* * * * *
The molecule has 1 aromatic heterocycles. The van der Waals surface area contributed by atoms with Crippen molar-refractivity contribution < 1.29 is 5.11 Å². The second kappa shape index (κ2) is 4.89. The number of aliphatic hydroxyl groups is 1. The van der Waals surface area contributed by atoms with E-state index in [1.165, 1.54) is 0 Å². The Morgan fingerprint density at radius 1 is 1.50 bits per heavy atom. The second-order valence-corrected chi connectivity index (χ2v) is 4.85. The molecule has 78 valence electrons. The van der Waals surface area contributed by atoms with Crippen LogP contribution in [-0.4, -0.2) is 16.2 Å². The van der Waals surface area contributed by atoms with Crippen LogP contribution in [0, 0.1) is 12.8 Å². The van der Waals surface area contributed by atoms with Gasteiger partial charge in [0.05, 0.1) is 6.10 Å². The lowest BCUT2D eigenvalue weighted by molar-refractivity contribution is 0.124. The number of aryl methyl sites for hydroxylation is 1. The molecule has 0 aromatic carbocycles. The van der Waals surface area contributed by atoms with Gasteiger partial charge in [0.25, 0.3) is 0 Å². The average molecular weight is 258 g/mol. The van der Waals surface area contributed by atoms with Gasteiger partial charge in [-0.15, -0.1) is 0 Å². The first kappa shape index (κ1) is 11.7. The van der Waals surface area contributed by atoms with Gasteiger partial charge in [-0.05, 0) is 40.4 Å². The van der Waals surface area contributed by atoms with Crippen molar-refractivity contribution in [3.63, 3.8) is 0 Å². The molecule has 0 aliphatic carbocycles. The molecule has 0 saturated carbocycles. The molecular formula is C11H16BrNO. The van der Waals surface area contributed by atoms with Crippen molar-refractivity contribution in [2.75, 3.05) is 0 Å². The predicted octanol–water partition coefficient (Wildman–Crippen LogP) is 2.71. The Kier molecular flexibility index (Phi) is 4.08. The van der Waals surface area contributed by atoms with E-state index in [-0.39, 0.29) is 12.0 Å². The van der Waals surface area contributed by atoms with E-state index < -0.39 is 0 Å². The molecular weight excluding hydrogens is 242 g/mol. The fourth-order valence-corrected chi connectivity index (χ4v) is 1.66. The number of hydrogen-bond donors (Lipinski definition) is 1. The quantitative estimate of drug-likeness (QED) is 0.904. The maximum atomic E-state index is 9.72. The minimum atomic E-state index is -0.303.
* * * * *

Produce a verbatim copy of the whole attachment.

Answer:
The molecule has 1 aromatic heterocycles. The van der Waals surface area contributed by atoms with Crippen molar-refractivity contribution < 1.29 is 5.11 Å². The second kappa shape index (κ2) is 4.89. The number of aliphatic hydroxyl groups is 1. The van der Waals surface area contributed by atoms with E-state index in [1.165, 1.54) is 0 Å². The Morgan fingerprint density at radius 1 is 1.50 bits per heavy atom. The second-order valence-corrected chi connectivity index (χ2v) is 4.85. The molecule has 78 valence electrons. The van der Waals surface area contributed by atoms with Crippen LogP contribution in [-0.4, -0.2) is 16.2 Å². The van der Waals surface area contributed by atoms with Crippen LogP contribution in [0, 0.1) is 12.8 Å². The van der Waals surface area contributed by atoms with Gasteiger partial charge in [0.05, 0.1) is 6.10 Å². The lowest BCUT2D eigenvalue weighted by molar-refractivity contribution is 0.124. The number of aryl methyl sites for hydroxylation is 1. The molecule has 0 aromatic carbocycles. The van der Waals surface area contributed by atoms with Gasteiger partial charge in [0.25, 0.3) is 0 Å². The average molecular weight is 258 g/mol. The van der Waals surface area contributed by atoms with Gasteiger partial charge in [-0.15, -0.1) is 0 Å². The first kappa shape index (κ1) is 11.7. The van der Waals surface area contributed by atoms with Gasteiger partial charge in [-0.05, 0) is 40.4 Å². The van der Waals surface area contributed by atoms with Crippen molar-refractivity contribution in [3.63, 3.8) is 0 Å². The molecule has 0 aliphatic carbocycles. The molecule has 0 saturated carbocycles. The molecular formula is C11H16BrNO. The van der Waals surface area contributed by atoms with Crippen molar-refractivity contribution in [2.75, 3.05) is 0 Å². The predicted octanol–water partition coefficient (Wildman–Crippen LogP) is 2.71. The Kier molecular flexibility index (Phi) is 4.08. The van der Waals surface area contributed by atoms with E-state index in [-0.39, 0.29) is 12.0 Å². The van der Waals surface area contributed by atoms with E-state index < -0.39 is 0 Å². The molecular weight excluding hydrogens is 242 g/mol. The fourth-order valence-corrected chi connectivity index (χ4v) is 1.66. The number of hydrogen-bond donors (Lipinski definition) is 1. The quantitative estimate of drug-likeness (QED) is 0.904. The maximum atomic E-state index is 9.72. The minimum atomic E-state index is -0.303.